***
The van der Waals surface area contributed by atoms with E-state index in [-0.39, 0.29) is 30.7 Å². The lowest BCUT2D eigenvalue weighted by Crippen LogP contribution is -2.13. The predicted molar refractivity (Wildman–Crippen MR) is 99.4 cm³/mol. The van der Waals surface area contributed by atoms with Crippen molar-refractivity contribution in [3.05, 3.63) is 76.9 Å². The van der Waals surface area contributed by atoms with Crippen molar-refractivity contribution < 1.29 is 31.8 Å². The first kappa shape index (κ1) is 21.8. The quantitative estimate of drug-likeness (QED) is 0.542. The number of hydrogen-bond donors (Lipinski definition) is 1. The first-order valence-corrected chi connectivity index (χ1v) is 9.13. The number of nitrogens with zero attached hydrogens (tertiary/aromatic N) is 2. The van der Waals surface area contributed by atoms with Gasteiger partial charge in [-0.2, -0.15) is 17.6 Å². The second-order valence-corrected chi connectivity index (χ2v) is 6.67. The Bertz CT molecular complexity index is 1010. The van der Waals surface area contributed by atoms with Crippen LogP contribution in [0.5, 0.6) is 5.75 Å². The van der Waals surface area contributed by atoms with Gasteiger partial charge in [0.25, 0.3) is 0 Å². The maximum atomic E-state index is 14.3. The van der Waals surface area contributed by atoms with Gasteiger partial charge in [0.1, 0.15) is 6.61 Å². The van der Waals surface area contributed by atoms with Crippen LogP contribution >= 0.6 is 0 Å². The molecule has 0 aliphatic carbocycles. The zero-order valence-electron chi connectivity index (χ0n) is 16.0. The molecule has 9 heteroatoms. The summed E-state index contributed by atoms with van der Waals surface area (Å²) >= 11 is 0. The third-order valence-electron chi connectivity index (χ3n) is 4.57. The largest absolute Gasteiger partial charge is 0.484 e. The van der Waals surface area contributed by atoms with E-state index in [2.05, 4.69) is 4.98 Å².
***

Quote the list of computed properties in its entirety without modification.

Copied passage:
The van der Waals surface area contributed by atoms with E-state index in [-0.39, 0.29) is 30.7 Å². The lowest BCUT2D eigenvalue weighted by Crippen LogP contribution is -2.13. The predicted molar refractivity (Wildman–Crippen MR) is 99.4 cm³/mol. The van der Waals surface area contributed by atoms with Crippen molar-refractivity contribution in [3.05, 3.63) is 76.9 Å². The van der Waals surface area contributed by atoms with Crippen molar-refractivity contribution < 1.29 is 31.8 Å². The first kappa shape index (κ1) is 21.8. The quantitative estimate of drug-likeness (QED) is 0.542. The number of hydrogen-bond donors (Lipinski definition) is 1. The first-order valence-corrected chi connectivity index (χ1v) is 9.13. The number of nitrogens with zero attached hydrogens (tertiary/aromatic N) is 2. The van der Waals surface area contributed by atoms with Gasteiger partial charge in [-0.2, -0.15) is 17.6 Å². The second-order valence-corrected chi connectivity index (χ2v) is 6.67. The Bertz CT molecular complexity index is 1010. The van der Waals surface area contributed by atoms with Crippen LogP contribution in [0.5, 0.6) is 5.75 Å². The van der Waals surface area contributed by atoms with Gasteiger partial charge in [0.25, 0.3) is 0 Å². The maximum atomic E-state index is 14.3. The van der Waals surface area contributed by atoms with Gasteiger partial charge in [0.1, 0.15) is 6.61 Å². The van der Waals surface area contributed by atoms with Crippen LogP contribution >= 0.6 is 0 Å². The molecule has 0 aliphatic carbocycles. The zero-order valence-electron chi connectivity index (χ0n) is 16.0. The molecule has 9 heteroatoms. The summed E-state index contributed by atoms with van der Waals surface area (Å²) >= 11 is 0. The third-order valence-electron chi connectivity index (χ3n) is 4.57. The largest absolute Gasteiger partial charge is 0.484 e. The van der Waals surface area contributed by atoms with E-state index in [2.05, 4.69) is 4.98 Å².